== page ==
The drama now playing out in the LIBOR-fixing scandal appears to be catching stride. I ran across an excellent New York Times DealBook post recapping the state of play and what large banks, I think sixteen in total, are likely to encounter in the weeks and months ahead as the grip of regulatory reckoning fully takes hold.
Two interesting things from our perspective. First, the initial thinking was concern over what might necessarily become a virtual house cleaning of top bank officials at firms involved. If Barclays is the metric, CEOs and board chairs at their firms were apparently on the chopping block. That calculus is being scaled way back as it becomes clear such “tone at the top” symbolism may actually create a rather severe systemic risk for the industry. Completely removing the A-team is not an option. It appears the only heads to be chopped will be deeper down in the organization, the “hands-on” players, as it were.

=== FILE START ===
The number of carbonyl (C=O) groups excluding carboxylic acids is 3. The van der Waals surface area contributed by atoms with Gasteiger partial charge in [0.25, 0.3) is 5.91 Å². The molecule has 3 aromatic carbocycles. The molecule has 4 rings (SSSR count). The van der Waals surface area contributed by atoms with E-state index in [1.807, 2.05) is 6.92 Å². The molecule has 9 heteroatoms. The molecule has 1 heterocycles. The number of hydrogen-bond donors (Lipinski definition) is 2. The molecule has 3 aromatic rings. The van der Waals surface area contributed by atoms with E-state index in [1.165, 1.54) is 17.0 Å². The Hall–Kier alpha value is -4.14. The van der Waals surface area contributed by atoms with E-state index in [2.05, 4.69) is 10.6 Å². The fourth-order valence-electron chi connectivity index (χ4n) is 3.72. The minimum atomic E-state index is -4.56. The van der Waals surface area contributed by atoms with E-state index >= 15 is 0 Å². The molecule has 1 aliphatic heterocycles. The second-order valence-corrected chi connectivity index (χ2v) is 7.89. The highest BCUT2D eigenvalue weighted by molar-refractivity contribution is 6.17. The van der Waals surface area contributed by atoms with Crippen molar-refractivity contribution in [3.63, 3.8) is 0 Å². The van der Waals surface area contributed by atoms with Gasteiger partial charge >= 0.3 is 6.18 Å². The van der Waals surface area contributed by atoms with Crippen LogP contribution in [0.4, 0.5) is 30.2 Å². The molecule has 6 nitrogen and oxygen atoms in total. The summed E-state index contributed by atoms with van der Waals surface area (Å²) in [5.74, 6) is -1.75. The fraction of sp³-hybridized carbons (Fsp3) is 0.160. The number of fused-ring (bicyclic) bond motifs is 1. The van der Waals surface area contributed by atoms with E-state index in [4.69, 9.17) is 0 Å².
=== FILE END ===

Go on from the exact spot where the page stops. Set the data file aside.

Secondly, what is interesting to us about this LIBOR parade is that it has completely lapped the financial crisis. It seems it has fully refocused the regulatory/legal enforcement effort from the many malefactors implicated in the earlier financial crisis, ranging from fraudulent mortgage bundlers and bogus accounting representations to rampant mis-selling, bogus credit ratings (wait, that number was called recently), and bailout irregularities, to name a few. Those are much more difficult cases, with much less entertaining e-mail trails, to be sure. But you have to wonder, will we ever circle back?